Borrowing more

There’s been much attention on the national debt and ways to reduce the government borrowing fueling that debt. But some prominent economists are actually recommending the opposite – more federal borrowing. What is their reasoning? N.C. State University economist Mike Walden answers.

“Well, here’s their logic: …  Although the national debt in terms of the amount of money the federal government owns has gone up dramatically, around $16 trillion now because of the tremendous drop in interest rates, the cost of financing that debt is actually very, very low. It’s almost at a 30-year low compared to it as a percent of the overall size of the economy. And this is a sign, obviously, of cheap credit. So what these economists are recommending – and I will say that they are not a majority of economists … — and sort of saying, ‘Hey, we need economic growth, but the federal government can stimulate economic growth by spending money on things like roads, bridges, infrastructure, power grid, et cetera.’ It’s very cheap to borrow money now. There’s not a lot of demand. There’s a lot of money out there to borrow. There’s no sign interest rates are going up. So their argument is, ‘Hey, let’s have the federal government actually, rather than pulling back on borrowing, have them actually increase borrowing, spend that money on all these things that’s going to stimulate economic growth. There are things we need like roads, bridges, et cetera. And we won’t really be paying that much more because interest rates are so very, very low.’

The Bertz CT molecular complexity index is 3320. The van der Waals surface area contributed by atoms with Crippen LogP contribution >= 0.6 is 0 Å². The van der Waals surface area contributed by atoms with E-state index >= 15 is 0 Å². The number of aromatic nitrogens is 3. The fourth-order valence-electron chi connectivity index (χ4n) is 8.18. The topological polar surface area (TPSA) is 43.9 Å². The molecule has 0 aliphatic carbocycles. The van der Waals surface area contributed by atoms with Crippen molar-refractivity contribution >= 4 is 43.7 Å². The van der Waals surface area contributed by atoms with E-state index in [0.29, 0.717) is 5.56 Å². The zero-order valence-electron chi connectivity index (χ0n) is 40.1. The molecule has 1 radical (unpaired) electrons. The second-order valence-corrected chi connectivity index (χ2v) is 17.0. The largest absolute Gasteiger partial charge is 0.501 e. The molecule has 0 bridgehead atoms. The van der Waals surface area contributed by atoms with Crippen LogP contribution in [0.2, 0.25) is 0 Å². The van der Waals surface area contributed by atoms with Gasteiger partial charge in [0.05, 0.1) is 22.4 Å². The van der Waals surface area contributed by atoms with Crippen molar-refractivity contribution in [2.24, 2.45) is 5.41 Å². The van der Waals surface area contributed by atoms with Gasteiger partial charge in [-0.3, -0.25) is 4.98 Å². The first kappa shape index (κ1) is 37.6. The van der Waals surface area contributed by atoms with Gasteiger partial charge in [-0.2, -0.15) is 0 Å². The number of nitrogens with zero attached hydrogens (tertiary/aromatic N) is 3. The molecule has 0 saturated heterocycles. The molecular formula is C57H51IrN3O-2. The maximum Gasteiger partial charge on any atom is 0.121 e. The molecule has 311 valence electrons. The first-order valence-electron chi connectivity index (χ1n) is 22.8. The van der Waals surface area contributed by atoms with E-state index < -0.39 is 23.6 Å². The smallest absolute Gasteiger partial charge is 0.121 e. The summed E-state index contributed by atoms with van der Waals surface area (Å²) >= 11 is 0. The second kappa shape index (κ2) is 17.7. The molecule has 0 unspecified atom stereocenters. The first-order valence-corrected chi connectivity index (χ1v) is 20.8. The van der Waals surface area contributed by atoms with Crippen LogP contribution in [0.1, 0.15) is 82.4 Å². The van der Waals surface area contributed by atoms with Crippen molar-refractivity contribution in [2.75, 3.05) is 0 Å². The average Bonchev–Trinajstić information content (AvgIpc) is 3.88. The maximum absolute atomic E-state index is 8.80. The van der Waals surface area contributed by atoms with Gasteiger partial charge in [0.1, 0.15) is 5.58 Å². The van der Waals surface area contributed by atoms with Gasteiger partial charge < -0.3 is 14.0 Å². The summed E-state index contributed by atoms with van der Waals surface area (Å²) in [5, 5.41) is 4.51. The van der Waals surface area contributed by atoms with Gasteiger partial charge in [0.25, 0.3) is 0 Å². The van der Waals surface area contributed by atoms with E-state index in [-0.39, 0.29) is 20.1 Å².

“Clearly this is a highly debated position. But it is one that is out there.”

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One response on “Borrowing more

  1. D. Stewart says:

    Hello Dr. Walden,

    It’s a debated position indeed, but one that seem to be gaining traction in the USA and elsewhere.

    As you know, the difficulty with the ‘fill your boots with borrowed money while interest rates are low’ argument is that interest rates will go up again one day, leaving the nations that ‘filled their boots’ unable to service their debts.

    However money printing now has a new champion on my side of the Atlantic.

    Lord Adair Turner, head of the UK Financial Services Authority – note the internet address – is now proposing that money should be printed by the central bank and given to the government to spend as it pleases.

    The difference between his proposal and what’s currently happening is that Turner proposes that the borrowed money will not be repayable to the central bank, or to anyone else. There will be no debt. It is money printing in its purest form.

    His (paraphrased) argument is that, provided the money printing is not taken too far, you won’t get serious inflation. My own feeling is that someone must have said something similar in Zimbabwe a few years ago.

    Lord Turner thinks pure money printing would be an ideal solution for the USA. I hope you don’t go down that path.

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